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15 Apr 2011, 13:42 UTC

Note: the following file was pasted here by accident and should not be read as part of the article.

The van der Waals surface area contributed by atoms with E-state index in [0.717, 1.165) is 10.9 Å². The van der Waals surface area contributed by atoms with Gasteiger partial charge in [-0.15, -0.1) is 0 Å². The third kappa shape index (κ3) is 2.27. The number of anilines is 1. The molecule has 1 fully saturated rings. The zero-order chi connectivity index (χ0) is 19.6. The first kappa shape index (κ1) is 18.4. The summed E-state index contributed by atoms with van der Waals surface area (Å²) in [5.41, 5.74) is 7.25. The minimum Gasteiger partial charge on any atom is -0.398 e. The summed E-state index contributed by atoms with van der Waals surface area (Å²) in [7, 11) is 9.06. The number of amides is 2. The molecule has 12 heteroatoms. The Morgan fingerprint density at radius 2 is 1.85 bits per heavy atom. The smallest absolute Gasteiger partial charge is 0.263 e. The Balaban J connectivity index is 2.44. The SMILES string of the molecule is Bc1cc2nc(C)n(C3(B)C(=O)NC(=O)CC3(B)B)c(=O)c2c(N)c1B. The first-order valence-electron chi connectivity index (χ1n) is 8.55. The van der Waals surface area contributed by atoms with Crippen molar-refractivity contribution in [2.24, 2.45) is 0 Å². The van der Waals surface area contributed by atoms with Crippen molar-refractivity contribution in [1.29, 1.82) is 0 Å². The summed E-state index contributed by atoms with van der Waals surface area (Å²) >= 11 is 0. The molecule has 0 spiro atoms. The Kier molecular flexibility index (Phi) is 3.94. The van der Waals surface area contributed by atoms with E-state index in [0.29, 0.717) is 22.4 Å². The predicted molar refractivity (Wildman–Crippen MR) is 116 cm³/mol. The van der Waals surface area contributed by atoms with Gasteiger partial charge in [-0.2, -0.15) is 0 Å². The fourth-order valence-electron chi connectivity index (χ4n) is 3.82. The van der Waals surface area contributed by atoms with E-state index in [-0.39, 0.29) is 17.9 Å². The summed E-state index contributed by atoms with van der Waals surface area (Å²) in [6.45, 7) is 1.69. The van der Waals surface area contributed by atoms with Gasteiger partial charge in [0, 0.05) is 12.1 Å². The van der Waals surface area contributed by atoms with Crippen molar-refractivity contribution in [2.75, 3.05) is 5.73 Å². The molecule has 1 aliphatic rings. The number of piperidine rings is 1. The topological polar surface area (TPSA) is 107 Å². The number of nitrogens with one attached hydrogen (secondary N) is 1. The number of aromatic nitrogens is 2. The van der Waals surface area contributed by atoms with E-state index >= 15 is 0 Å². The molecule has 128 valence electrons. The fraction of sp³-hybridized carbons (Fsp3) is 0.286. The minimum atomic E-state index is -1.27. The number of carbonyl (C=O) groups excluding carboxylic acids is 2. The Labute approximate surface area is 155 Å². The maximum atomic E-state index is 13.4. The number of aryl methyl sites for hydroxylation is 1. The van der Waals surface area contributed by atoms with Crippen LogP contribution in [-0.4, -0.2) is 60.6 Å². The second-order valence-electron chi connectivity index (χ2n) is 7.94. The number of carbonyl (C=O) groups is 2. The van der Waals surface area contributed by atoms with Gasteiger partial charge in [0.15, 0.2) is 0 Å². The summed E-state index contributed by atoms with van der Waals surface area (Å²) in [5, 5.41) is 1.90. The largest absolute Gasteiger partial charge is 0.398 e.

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CBET No. 2700 issued on April 15, 2011 reports that the recurrent nova T Pyxidis has been discovered in outburst. It was detected by by Mike Linnolt at visual magnitude 13.0 on 2011 April 14.2931 and the outbusrt has been visually confirmed by several observers.This is the first outburst of T Pyx since December 7, 1966 (discovered then by Albert Jones), nearly 45 years, when it reached visual magnitude 6.5 from fainter than 15th magnitude; it was brighter than magnitude 8 for two months. Previous outbursts occurred in 1890, 1902, 1920, and 1944. There are only ten known galactic recurrent novae.Below you can see the five maxima of the recurrent nova T Pyx from 1890 to 1967.(Credit: AAVSO)AAVSO Light-Curve for the period 1966 to present.(Credit: AAVSO)T Pyxidis is 6,000 light-years away in the dim southern constellation Pyxis, the Mariner's Compass. In September 1997, astronomers released an image of T Pyxidis taken using the Hubble Space Telescope. The Hubble's image shows that the shells of gas around the star that were blown off during several eruptions, are actually more than 2,000 gaseous blobs packed into an area that is 1 light-year across.(Credits: Mike Shara, Bob Williams, and David Zurek (Space Telescope ...

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